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8 Responses to A Reflection On Mother’s Day

  1. hudsonww says:

    Dear Shari:

    A very poignant piece for Mother’s Day.

    Just one thing that struck close to home–I knew Susan Polis Schutz in college. She is a sorority sister.

    Happy Mother’s Day, what’s left of it, to you. Janet

    Date: Sun, 10 May 2015 21:37:26 +0000 To: jrschnitzer@hotmail.com


    • Shari says:

      That is pretty cool! I have had this book in my bookcase for years and went looking for it this weekend and then saw my mother’s note.
      Just ordered the son’s version.


  2. Kathleen Horvath says:

    Nicely said.
    First, I can’t believe how much you look like your mom. She seems like a warm, loving lady. I truly understand how you miss her so.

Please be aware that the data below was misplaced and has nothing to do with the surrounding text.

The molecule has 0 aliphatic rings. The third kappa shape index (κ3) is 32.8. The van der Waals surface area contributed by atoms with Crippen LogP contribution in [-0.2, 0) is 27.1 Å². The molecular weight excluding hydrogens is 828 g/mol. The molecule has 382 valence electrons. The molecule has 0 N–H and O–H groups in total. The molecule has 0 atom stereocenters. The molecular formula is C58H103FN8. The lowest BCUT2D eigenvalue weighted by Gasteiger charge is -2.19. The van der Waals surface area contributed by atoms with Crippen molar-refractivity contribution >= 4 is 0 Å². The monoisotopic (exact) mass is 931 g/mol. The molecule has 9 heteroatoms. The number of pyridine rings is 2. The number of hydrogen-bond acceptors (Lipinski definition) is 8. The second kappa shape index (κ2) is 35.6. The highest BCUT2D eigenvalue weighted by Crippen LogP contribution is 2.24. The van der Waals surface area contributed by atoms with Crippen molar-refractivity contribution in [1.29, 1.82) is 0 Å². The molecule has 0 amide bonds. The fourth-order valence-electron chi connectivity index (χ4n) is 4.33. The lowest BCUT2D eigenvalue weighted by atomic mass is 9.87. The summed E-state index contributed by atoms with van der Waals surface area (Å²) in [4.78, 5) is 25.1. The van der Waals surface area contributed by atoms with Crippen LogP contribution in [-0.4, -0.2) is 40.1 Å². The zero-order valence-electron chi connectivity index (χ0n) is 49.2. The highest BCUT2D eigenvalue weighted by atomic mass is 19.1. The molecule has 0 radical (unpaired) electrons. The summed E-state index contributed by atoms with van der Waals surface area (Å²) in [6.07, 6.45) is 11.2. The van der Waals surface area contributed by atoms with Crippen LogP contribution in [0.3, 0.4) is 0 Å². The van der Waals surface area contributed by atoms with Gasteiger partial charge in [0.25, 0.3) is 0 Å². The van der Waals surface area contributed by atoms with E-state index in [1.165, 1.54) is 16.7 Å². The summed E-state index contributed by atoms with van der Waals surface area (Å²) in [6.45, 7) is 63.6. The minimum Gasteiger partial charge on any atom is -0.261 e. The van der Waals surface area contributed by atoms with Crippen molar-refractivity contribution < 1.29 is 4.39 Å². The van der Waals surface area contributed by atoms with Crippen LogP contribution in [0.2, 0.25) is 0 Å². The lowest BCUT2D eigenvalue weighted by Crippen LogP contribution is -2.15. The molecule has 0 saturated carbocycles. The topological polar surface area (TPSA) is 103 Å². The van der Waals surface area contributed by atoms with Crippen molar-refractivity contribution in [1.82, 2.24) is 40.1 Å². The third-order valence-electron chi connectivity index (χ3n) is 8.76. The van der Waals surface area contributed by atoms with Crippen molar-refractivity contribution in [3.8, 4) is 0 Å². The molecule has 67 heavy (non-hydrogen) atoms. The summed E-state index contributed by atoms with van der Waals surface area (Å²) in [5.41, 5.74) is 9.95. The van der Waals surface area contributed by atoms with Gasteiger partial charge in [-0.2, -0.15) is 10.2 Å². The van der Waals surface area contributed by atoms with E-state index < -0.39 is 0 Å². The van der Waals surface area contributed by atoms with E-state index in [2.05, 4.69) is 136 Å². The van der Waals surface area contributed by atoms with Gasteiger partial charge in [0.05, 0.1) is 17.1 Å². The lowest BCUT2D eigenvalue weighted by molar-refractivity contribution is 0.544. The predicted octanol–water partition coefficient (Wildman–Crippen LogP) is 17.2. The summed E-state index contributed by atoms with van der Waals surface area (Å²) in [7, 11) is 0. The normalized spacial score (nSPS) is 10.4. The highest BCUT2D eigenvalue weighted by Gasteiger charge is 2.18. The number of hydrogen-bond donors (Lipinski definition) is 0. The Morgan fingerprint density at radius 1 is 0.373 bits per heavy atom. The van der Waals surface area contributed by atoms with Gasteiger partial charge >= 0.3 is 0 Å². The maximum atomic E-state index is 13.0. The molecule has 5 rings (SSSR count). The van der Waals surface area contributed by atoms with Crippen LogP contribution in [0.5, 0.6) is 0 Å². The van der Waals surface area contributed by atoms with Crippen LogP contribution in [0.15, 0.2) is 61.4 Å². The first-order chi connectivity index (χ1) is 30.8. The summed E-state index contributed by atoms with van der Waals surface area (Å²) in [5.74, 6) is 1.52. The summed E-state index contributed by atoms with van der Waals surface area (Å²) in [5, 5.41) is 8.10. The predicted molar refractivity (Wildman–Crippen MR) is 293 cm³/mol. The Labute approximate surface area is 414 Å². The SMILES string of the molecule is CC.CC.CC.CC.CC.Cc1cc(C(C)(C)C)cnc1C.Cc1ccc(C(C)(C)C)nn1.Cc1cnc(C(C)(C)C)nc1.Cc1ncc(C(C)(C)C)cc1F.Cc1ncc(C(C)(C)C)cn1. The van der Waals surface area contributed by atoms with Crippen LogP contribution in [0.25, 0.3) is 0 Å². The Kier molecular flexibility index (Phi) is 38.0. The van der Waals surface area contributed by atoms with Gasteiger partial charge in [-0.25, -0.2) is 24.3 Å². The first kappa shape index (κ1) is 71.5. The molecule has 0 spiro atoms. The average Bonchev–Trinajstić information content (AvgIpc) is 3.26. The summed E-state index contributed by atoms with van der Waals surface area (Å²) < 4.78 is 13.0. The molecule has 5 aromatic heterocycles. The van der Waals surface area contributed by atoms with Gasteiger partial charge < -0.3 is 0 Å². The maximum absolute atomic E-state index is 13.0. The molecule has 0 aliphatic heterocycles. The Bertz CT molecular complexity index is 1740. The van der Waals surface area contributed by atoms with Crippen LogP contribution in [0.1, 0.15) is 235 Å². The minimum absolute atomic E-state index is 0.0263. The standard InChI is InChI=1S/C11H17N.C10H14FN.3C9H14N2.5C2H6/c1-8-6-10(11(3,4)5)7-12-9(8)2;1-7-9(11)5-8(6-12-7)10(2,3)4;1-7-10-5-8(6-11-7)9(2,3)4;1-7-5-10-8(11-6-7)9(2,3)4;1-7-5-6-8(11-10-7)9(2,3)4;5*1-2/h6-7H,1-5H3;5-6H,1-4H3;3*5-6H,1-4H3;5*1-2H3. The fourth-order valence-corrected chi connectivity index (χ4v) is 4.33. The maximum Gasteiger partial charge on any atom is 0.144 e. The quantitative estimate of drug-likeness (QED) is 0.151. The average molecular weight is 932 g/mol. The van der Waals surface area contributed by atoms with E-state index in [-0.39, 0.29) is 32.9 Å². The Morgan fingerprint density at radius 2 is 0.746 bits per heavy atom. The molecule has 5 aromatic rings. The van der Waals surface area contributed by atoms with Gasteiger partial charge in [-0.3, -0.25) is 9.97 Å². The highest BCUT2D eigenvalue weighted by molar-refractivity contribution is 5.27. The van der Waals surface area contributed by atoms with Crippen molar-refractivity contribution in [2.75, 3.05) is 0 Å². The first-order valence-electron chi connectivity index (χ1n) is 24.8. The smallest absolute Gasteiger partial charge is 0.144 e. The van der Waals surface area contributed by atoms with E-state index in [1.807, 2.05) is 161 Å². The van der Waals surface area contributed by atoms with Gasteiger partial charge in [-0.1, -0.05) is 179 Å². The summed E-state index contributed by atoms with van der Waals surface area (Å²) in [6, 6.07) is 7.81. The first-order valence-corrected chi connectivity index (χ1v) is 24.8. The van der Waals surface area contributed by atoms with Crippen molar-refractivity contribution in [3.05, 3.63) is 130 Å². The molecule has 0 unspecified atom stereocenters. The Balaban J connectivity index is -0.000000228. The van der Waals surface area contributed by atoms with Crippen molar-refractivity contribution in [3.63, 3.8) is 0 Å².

Second, your boys are so big………men they are!
    And lastly, I just love your furry kids. Nothing sweeter.
    A belated Happy Mother’s Day to you. The weather couldn’t be more cooperative.


  3. Shari says:

    Thanks Kathleen for your words. My mom is one of the reasons I do what I do at Dana Farber.
    Yes, loving the weather!


  4. Karen Porpa Beach says:

    Doubt you remember me but I lived across the street and babysat you when you were little. Your mom was my teacher for 3rd and 4th grades! I loved her! You look so like her and I can hear her spirit in your words. You’ve had such a miraculous life-hope you had a wonderful day with your family.


    • Shari says:

      Karen, thank you so much for your kind words. And for reading my blog! Of course I remember you from years ago and that my mom was your teacher. Nice to hear from you.


  5. Pingback: A Reflection On Mother’s Day | Life According to Somebody

  6. Shari says:

    Reblogged this on Life According to Somebody and commented:

    A year later this still rings true….